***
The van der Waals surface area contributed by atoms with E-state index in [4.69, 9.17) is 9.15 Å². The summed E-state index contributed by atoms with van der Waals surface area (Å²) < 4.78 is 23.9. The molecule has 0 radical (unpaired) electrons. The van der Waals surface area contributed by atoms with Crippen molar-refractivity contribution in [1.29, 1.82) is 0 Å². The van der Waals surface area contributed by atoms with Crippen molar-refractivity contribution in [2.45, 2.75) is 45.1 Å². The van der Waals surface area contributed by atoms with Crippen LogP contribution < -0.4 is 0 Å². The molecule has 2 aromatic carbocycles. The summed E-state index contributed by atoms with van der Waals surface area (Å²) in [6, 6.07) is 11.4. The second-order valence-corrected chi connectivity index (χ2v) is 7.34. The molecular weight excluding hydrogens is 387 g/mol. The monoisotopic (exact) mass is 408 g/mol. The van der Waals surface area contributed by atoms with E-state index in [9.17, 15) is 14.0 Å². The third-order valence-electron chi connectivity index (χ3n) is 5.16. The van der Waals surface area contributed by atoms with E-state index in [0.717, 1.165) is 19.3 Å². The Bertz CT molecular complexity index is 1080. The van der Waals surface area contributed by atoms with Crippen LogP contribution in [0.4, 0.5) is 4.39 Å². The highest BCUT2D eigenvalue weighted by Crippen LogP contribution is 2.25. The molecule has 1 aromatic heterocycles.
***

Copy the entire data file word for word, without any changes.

The van der Waals surface area contributed by atoms with E-state index in [4.69, 9.17) is 9.15 Å². The summed E-state index contributed by atoms with van der Waals surface area (Å²) < 4.78 is 23.9. The molecule has 0 radical (unpaired) electrons. The van der Waals surface area contributed by atoms with Crippen molar-refractivity contribution in [1.29, 1.82) is 0 Å². The van der Waals surface area contributed by atoms with Crippen molar-refractivity contribution in [2.45, 2.75) is 45.1 Å². The van der Waals surface area contributed by atoms with Crippen LogP contribution < -0.4 is 0 Å². The molecule has 2 aromatic carbocycles. The summed E-state index contributed by atoms with van der Waals surface area (Å²) in [6, 6.07) is 11.4. The second-order valence-corrected chi connectivity index (χ2v) is 7.34. The molecular weight excluding hydrogens is 387 g/mol. The monoisotopic (exact) mass is 408 g/mol. The van der Waals surface area contributed by atoms with E-state index in [9.17, 15) is 14.0 Å². The third-order valence-electron chi connectivity index (χ3n) is 5.16. The van der Waals surface area contributed by atoms with E-state index in [0.717, 1.165) is 19.3 Å². The Bertz CT molecular complexity index is 1080. The van der Waals surface area contributed by atoms with Crippen LogP contribution in [0.4, 0.5) is 4.39 Å². The highest BCUT2D eigenvalue weighted by Crippen LogP contribution is 2.25. The molecule has 1 aromatic heterocycles.